Roy’s Sunday Letter for January 15, 2023
TCU had a great season of coming from behind and magical wins by an unranked, over-achieving team of players, with a mascot no one understands or has ever seen. Thank you coaches and players.
** Do you have a clock radio? Do you go outside for the morning paper? We no longer have either a clock radio, home delivery of paper. We always have had both in whatever city or year, but no longer. Lifestyle changes of today’s world.
- Elected representatives of the US Congress and House Representatives in Missouri ran for office to support America, each in their own way and time. Being called Clowns, although maybe well-deserved, do not make their work and public service any easier. The election of House Speaker was messy. Missouri now requires women to wear sleeves when on the House floor. No doubt more to come.
** Way back yonder in Fort Worth at Englewood Center, 1975, Dave and I would often end a Friday at The Broken Spoke, a cowboy bar on Fort Worth’s east side. After our years of work and travel, Dave and I have reconnected even though states and miles apart. We are trading fictional stories of “The Broken Spoke” as our way of remembering the good days.
- We all have seen couples and families on their individual phones at a restaurant, with no one looking, paying attention, or talking. I saw this sign on Facebook: “We do not have Wi-FI – Talk to each other – Pretend it is 1995.”
** Cities are a mix of achievements and other times hard to talk about. Savanna has a 2008 marker dating the 1859 sale of 436 black salves (male, female, & youth). Savanna is attempting to address their past and also their future. In 1924, Fred Rouse was a butcher at Swift & Co. in Fort Worth’s historic stock yards. He crossed a union strike line in order to work, and he was Black. The KKK came to his home and badly beat him. These same white men took him from his hospital bed and lynched him. HIs grandson, Ralph Rouse Jr. was 46 when he learned of his grandfather’s treatment and death. I was 76 when I heard this story. The Tarrant Couty Coalition for Peace & Justice, like Savannah, is addressing both our past and our future,
** Mary Oliver is a favorite poet; a writer of the history and afternoon walks in the woods. In “DOG SONGS,” she describes deciding on a puppy this way:
A puppy is a puppy, probably in a basket of other puppies
Then someone picks a puppy up and says, “I want this one.”
Jazz, our 5th dog, is now 13. We remember saying “this one” to a breeder’s web page. Still a special memory.
Roy, with special friends of Richard, Jerry, Cinda, and Dave (& always Beth)
Roy, I always steel myself when it is time to call the Star-Telegram and haggle over the price, but after I learned that George Santos’ lies were discovered by a local paper, I made the call and signed up again for paper copies. Leftovers go to Westcliff Animal Clinic to line cages, so no waste!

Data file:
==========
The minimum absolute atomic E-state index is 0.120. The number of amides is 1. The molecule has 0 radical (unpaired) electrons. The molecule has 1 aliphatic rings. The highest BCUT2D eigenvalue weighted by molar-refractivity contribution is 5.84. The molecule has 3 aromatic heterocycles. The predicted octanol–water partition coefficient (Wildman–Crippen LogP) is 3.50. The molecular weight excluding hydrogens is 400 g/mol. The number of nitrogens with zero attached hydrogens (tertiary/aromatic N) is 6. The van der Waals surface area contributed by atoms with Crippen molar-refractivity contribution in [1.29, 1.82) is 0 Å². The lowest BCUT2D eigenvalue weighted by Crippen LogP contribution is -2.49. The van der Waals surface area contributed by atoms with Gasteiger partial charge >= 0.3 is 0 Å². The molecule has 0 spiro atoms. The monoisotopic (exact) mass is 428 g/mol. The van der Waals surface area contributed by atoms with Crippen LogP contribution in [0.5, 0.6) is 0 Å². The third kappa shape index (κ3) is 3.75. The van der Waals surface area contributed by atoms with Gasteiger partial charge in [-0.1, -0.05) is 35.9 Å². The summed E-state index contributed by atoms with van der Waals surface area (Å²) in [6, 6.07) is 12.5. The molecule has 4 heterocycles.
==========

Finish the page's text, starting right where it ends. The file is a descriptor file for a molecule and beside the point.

Sandra, as prior executive director I can assure this poor example of everything could not be a volunteer at any nonprofit
We cheeck references and employment, something that seems beyond congress……how is your week ahead????
Good Morning, Roy! The Martin Luther King, Jr. Holiday is tomorrow. I learned this week – or maybe remembered – that Stevie Wonder’s terrific song “Happy Birthday” was written as part of his support for the movement to establish a national holiday honoring Dr, King. That finally happened in 1986 during President Reagan’s term.
Here’s a link to a stirring performance by Stevie at a birthday celebration for Nelson Mandala held at Radio City Music Hall in NYC.
wonderful and thankfulness to and for you
you will like what I will be sending to you Monday.
Lots of reflection….decisoins being made this week.
Taking you wihs me all the way
Your writing assistant Jazz has a special place of honor in my heart. I love visiting her. And OH, I also love visiting you and Beth! X/O
Linda M, Gilbert Milanesi, Violet, Franklin and Maya all send greetings to Jazzie!
she is my hero….the better of the two I assure you.
Dear Roy, this SL moved me profoundly. Your deeply felt writing in the paragraph starting with: “Cities are a mix of achievements and other times hard to talk about,” tore open my heart in a good way. It is so necessary for the healing of humanity that we acknowledge and honor those who were (and still are today) so horrifically abused. I teared up reading your words. Thank you for including that so-so-necessary passage. It is one of the things that I respect and value about you, you open your beautiful heart with remarkable sensitivity.
I also immensely enjoyed the brief story of you and your friend at The Broken Spoke. I would love to hear or read a more detailed account of your time in that bar. Just the little you shared intrigued me, and made me want to read more.
Thank you, my friend, for another heartwarming and humanizing share.
Robin….taking it one step at a time.